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Home ▸ Catalog ▸ Judean & Biblical Coins ▸ Biblical Coins ▸ Cities in the BibleView Options:  |  |  | 

Cities in the Bible

The coins below were minted by cities that are mentioned in the bible. Click here to read about the travels of Paul.


Julia Maesa, Augusta 8 June 218 - 224 or 225 A.D., Neapolis, Samaria

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Neapolis, Samaria, the biblical Shechemis, is now Nablus, Israel. It is the site of Joseph's Tomb and Jacob's well. Jesus spoke here to a Samaritan woman. The city was refounded as Flavia Neopolis after the suppression of the Jewish Revolt. Nablus is home to about half the remaining worldwide Samaritan population of 600.
JD72682. Bronze AE 20, Sofaer pl. 53,122; Rosenberger 59; BMC Samaria p. 62, 111; Lindgren III 1510, gVF, nice green patina with earthen highlighting, typical tight flan, weight 7.492 g, maximum diameter 20.2 mm, die axis 0o, Neapolis mint, obverse IOYΛIA MAICA CEB, draped bust right wearing stephane; reverse ΦΛ NEAC-ΠOΛE CVP, Tyche standing facing, head left, holding rudder by tiller in right, cornucopia in left; rare; $135.00 (114.75)


Ptolemaic Kingdom, Ptolemy IV Philopator, 221 - 204 B.C.

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Ptolemy IV's surname Philopator means father lover, ironic since according to some authorities he poisoned his father. Ptolemy IV is a major protagonist of the apocryphal 3 Maccabees, which describes events following the Battle of Raphia, in both Jerusalem and Alexandria. He was a cruel and evil monarch.
GP88102. Bronze obol, Lorber CPE B456, Svoronos 1153 (4 spec.), BMC Ptolemies -; Weiser -; SNG Cop -, Noeske -, SNG Milan -, Malter -, aVF, scratches, weak reverse strike, dark patina with highlighting earthen deposits, slightly beveled obverse edge, central cavities, weight 10.556 g, maximum diameter 24.6 mm, die axis 0o, Phoenicia, Tyre mint, obverse diademed head of Zeus-Ammon right; reverse ΠTOΛEMAIOY BAΣIΛEΩΣ (King Ptolemy), eagle standing left on thunderbolt, head left, wings closed, club left, ΣE monogram between legs; scarce; $100.00 (85.00)


Apameia, Seleucis and Pieria, Syria, 10 - 9 B.C.

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Apamea is believed to be the Biblical city Shepham (Num. xxxiv. 11). Rome received Apamea with the Pergamene Kingdom in 133 B.C., but sold it to Mithridates V of Pontus, who held it till 120 BC. After the Mithridatic Wars it became a great center for trade, largely carried on by resident Italians and Jews. Pompey razed the fortress and annexed the city to Rome in 64 B.C. Apamea is mentioned in the Talmud (Ber. 62a, Niddah, 30b and Yeb. 115b). By order of Flaccus, nearly 45 kilograms of gold, intended by Jews for the Temple in Jerusalem was confiscated in Apamea in 62 B.C. In the revolt of Syria under Q. Caecilius Bassus, it held out against Julius Caesar for three years until the arrival of Cassius in 46 B.C.Great Colonnade at Apamea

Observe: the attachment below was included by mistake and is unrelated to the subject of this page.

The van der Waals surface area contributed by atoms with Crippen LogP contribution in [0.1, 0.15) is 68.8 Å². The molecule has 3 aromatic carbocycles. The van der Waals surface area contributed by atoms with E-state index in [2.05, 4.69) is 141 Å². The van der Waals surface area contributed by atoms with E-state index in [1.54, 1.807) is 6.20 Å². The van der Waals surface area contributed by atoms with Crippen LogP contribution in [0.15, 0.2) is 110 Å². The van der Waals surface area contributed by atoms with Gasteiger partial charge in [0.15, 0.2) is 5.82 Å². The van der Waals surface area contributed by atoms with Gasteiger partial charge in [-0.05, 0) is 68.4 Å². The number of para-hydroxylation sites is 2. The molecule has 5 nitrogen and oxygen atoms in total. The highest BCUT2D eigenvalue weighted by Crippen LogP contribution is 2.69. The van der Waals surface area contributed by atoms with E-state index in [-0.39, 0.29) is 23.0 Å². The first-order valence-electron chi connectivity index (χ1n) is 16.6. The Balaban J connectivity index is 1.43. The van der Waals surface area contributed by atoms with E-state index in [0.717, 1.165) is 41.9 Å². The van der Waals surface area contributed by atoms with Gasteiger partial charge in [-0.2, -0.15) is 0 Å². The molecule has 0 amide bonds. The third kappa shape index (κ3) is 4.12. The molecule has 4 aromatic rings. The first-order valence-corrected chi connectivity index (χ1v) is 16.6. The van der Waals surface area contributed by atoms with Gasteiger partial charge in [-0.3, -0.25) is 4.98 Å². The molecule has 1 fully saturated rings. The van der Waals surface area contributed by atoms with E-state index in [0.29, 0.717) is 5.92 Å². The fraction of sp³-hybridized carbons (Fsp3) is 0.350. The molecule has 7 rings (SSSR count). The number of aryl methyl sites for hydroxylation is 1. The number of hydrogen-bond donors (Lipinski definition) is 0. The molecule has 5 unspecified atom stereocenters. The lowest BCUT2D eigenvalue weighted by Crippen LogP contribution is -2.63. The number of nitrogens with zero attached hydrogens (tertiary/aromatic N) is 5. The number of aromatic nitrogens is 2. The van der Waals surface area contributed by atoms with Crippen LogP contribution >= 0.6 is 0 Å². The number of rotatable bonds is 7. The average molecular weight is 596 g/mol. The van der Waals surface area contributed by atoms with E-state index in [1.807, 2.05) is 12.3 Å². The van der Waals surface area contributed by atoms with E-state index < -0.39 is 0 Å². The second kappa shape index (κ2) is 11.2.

RY88994. Bronze AE 21, BMC Galatia p. 234, 11; SNG Cop 300; AMC I 1470; RPC I 4354 (4 spec.); HGC 9 -; SNG Mn -; Lindgren -; Hunter -, F, dark green patina, light porosity, light earthen deposits, light scratches, edge split, weight 6.362 g, maximum diameter 19.4 mm, die axis 0o, Syria, Apameia (Qalaat al-Madiq, Syria) mint, 10 - 9 B.C.; obverse head of Dionysos right, wreathed in ivy; reverse cornucopia overflowing with fruits and grains, ΓT (year 303) inner left, AΠAMEΩN / THΣ IEPAΣ − KAI AΣYΛOY in three downward lines (first two on left, last on right), M-A flanking tip of cornucopia; ex Guy Clark's Ancient Coins And Antiquities; rare; $100.00 (85.00)


Pergamon, Mysia, c. 2nd Century B.C.

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Pergamon, Mysia was located to the northwest of the modern city of Bergama, Turkey, 16 miles (26 km) from the Aegean Sea on a promontory on the north side of the Caicus (Bakircay) River. It was the capital of the Kingdom of Pergamon under the Attalid dynasty, 281-133 B.C. Pergamon is cited in the book of Revelation as one of the seven churches of Asia.
GB87748. Bronze AE 16, SNG BnF 1885 ff.; SNG Tb 2429; SNG Cop 396; BMC Mysia p. 131, 179 var. (monogram), SNGvA 1374 var. (same), aVF, green patina, tight flan, porous, light earthen deposits, weight 6.640 g, maximum diameter 16.1 mm, die axis 0o, Pergamon (Bergama, Turkey) mint, c. 2nd century B.C.; obverse helmeted head of Athena right; reverse AΘHNAΣ NIKHΦOPOY, trophy of captured arms, ΘA monogram inner left, Pergamon monogram lower right; $60.00 (51.00)







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Catalog current as of Friday, April 26, 2019.
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Biblical City Coins